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Supreme Court sets clear timelines for the 2020 election petition

Updated: Jan 26, 2021

The Supreme Court of Ghana has moved to ensure that it meets the 42-day timeline required for an election petition as stated in its election manual. The court has set January 26, to commence hearing of the petition filed by 2020 NDC Presidential Candidate, John Dramani Mahama.

Mr Mahama is in court seeking to set aside the 2020 election results that went in favour of the NPP’s Nana Akufo-Addo. The court has in the last three sessions dealt with pre-trial issues.

But the panel presided over by Chief Justice Kwasi Anin-Yeboah on Wednesday announced the issues it has set for determination. These issues, the Apex Court raised include; Whether or not the petition discloses any reasonable cause of action and whether or not per the data available any candidate obtained more than 50% of the votes cast.

Again, the Apex Court said it will look at “whether or not the second respondent obtained more than 50% of the votes cast by the exclusion or inclusion of Techiman South Constituency results and whether or not declaration was in violation of the constitution.”

Finally, the court will consider “whether or not the alleged vote padding affected the results as declared.”

In view of this, the Judges have ordered that the petitioner in the case, who is former President John Dramani Mahama, files his witness statements by Thursday, January 21, 2021, while the Respondents, made up of the Electoral Commission and the President, Akufo-Addo, file same by Friday, January 22, 2021.

Also, all the counsels involved in the case are to file their legal argument related to the initial objection by Monday, January 25, 2021.

These orders, however, received a sharp objection from the lead counsel for the petitioner, Lawyer Tsatsu Tsikata.

Mr Tsikata explained that there are outstanding requests that have been filed including a review of the dismissal of the motion seeking to have some interrogatories served on the EC.

He insists that this and other issues must be discussed together with the timeline set by the Judges. According to him, justice should not be traded for the expedition as the timeline set for the witness statements to be presented are not justified. But the counsels for the 1st Respondent and the 2nd Respondent, backed the ruling by the Apex Court.

They argued that it is impossible for Mr Mahama to file a petition challenging the validity of the 2020 elections without having witnesses on standby to support his case or preparing adequately.

The judges subsequently adjourned the hearing to Tuesday, January 26.

The seven-member panel of Judges hearing the petition includes Chief Justice Anin-Yeboah; Justices Yaw Appau, Marful Sau, Professor Ashie Kotei, Mariama Owusu, Nene Amegatcher, and Gertrude Tokonor.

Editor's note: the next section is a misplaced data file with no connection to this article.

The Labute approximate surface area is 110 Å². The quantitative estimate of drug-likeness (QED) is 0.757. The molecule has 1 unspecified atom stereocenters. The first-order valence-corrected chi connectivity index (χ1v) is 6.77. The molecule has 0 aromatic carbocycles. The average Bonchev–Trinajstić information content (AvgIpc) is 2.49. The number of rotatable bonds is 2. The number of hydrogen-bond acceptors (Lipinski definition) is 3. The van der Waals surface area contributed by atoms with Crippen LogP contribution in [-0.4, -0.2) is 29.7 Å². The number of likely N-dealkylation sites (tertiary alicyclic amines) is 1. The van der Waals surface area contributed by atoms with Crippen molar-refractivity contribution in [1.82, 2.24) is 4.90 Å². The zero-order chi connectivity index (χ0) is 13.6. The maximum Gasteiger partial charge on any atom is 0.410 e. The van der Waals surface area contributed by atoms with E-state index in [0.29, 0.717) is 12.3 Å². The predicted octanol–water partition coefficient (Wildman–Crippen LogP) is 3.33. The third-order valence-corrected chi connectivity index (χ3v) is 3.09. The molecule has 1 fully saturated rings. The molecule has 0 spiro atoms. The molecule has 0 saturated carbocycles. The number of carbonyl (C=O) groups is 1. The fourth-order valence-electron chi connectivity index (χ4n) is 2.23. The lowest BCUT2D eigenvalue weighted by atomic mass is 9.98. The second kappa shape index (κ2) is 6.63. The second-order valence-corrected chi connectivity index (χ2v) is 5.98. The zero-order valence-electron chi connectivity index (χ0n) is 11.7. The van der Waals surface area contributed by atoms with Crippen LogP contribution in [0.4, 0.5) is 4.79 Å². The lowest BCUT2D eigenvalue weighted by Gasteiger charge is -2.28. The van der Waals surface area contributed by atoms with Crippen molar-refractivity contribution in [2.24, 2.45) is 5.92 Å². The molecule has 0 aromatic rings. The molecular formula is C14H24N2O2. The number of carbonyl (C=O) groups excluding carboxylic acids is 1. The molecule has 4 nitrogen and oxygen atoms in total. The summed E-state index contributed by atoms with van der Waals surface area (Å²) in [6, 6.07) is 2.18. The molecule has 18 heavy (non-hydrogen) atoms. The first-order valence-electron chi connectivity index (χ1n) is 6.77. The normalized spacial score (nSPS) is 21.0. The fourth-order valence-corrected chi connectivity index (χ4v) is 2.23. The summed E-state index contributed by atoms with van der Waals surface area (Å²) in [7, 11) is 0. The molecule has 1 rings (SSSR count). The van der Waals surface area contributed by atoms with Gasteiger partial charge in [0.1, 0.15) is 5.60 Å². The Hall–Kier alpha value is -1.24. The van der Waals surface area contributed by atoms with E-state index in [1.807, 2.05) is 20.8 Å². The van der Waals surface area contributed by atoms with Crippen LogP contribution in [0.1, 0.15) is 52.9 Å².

The National Democratic Congress’ (NDC) flagbearer, John Dramani Mahama has petitioned the Supreme Court to order a second round of the December 7, election.

According to the former President, the votes obtained by New Patriotic Party (NPP) candidate, President Nana Akufo-Addo and himself in the December 7, election as declared by the EC Chair were not enough to be declared the winner.

In his petition to the Supreme Court Wednesday, Mr Mahama said, “The claim that percentage of votes obtained by the 2nd Respondent [Nana Akufo-Addo] was 51.595% [6,730,413] of the total valid votes that she distinctly stated to have been 13,434,574 was a manifest error, as votes cast for 2nd Respondent would amount to 50.098% and not the 51.595% erroneously declared.”

He said the 1st Respondent in her December 9 declaration said the NDC candidate obtained 6,214,889 being 47.366% of the valid votes. “From the total votes cast of 13,434,574, petitioner’s percentages would reduce to 46.260% and not the 47.366% erroneously declared. “The percentage attribute to all but one of the other candidates by Mrs Jean Adukwei Mensa were all incorrect,” he said.

The former President argued that if all the valid votes for all the candidates who contested the election are put together, it would total “13,121,111, a figure that is completely missing from the purported declaration by Mrs Jean Adukwei Mensa on December 9, and the purported rectification on December 10.”

Mr Mahama said the percentage of all the valid votes for the 12 contesting candidates “would yield a total of 100.03%.”

This he said is a “mathematical and statistical impossibility, a further proof of the wrongfulness and unconstitutionality of the purported declaration.”


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